Our summer travels included a first-ever visit to Spain, a country which first caught my attention in high school Spanish classes. By virtue of our daughter’s summer internship in Madrid, we were eager to spend a dozen days in the land whose global influence endures particularly in a language that now ranks second worldwide only to Mandarin in numbers of native speakers.
We found the capital, a city of over 4 million, easy to navigate by means of a world-class Metro subway system, and with the assistance of eager-to-help residents whose Spanish I found generally much easier to grasp than the various accents and dialects encountered in my Latin American travels. Among Madrid’s many highlights are the renowned Prado and Reina Sofía art museums, many architecturally striking edifices, plenty of parks and green spaces, and first-rate theater, including a production of “Los Miserables” we took in one delightful summer evening. Even more than the Big Apple of New York City, it might be said of Madrid that it’s a city that never sleeps. With the customary dinner hour for natives just getting started around 10 p.m., the din of conversation, song and revelry four floors beneath our central city hotel window did not wind down until somewhere around sunrise. We felt blessed by double-paned windows that kept noise levels tolerable and enabled us to get a good night’s sleep.
A half-day side trip to the historic city of Toledo, first capital of the ancient Spanish empire, included a tour of its fascinating cathedral, whose grounds in succession held worship sites for Muslims, Jews and Christians. But it was on our final full day “in country” that both Pamela and I stood with mouths agape, uttering hushed “wows” as we stood beneath the towering ceiling of the Sagrada Familia basilica in the coastal city of Barcelona. This famous place of worship and artistic wonder conceived and designed by pioneering “modernisme” architect Antoni Gaudí, is difficult to describe in words; its breath-taking beauty cannot be captured until one stands before and beneath awe-inspiring arches taking in the sweep of the Christian story told in its thousands of carvings, paintings, windows, and other wonders.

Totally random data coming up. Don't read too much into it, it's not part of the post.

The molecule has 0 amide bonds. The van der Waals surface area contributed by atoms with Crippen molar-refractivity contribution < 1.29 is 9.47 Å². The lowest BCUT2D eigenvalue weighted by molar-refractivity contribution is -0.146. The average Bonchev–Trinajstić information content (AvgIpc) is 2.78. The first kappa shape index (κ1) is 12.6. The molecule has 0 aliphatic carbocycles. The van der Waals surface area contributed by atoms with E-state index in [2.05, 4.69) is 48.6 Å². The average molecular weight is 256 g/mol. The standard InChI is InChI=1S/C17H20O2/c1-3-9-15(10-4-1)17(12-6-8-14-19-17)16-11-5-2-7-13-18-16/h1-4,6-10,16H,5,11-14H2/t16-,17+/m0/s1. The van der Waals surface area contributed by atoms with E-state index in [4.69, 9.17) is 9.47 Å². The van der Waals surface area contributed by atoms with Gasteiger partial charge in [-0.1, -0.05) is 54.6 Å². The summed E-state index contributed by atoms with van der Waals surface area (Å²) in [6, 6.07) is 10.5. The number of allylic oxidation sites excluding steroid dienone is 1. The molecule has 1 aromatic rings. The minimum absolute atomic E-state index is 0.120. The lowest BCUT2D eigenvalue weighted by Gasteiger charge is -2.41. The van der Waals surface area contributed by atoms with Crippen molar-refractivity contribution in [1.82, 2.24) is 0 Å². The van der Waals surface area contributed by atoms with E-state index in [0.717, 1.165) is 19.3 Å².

Beyond the sheer beauty of Gaudí’s city-block-sized masterpiece and tribute to human creativity, I was captivated by its testimony to patient persistence on the part of thousands of artists and craftspersons who have worked for more than a century and a third thus far. Those currently at work on the still-unfinished Holy Family church project its completion date at somewhere around 2040 or so, long after many of them will no longer be among the living. Legend and lore have it that many over the decades have ventured the prophecy that when Gaudi’s Sagrada Familia is finally finished, the world will end! That’s probably as reliable a prediction as others we have heard of late on the part of some contemporary rapture-prophets who by now should find themselves more than a little embarrassed by their miscalculations.
Members of my family and those who work closely with me will vouch for the fact that I am not always among the world’s most patient people. I like to get things done, check them off my list, and see others respond with equal dispatch—according to my timeline! I quickly grow restless waiting in lines or traffic jams. Here at the Seminary, I sometimes grow a bit frustrated when projects take much longer than I think they should. Fund-raising for our many worthy endeavors often goes more slowly than we would hope; years of cultivation and encouragement are typically required in order to instill the confidence required on the part of individual donors, foundations and others by whose generosity we are enabled to carry out our mission. Compared to the two-century-long project of Sagrada Familia in Barcelona, however, our timelines and my internal stopwatch are insignificant and minor league.
Many things of lasting value simply take a long time to bring into being. A process of theological education and spiritual formation takes years; indeed it is life-long. Let that be a gentle reminder to this fall’s new and returning students who often grow impatient and restless somewhere toward the end of the fall semester. For all of us who grow impatient when things move slowly and we grow weary: may we cast our eyes to Sagrada Familia and take the long view espoused by a wise sage who observed, “we live in the ages.”
Photos: Pamela Cooper-White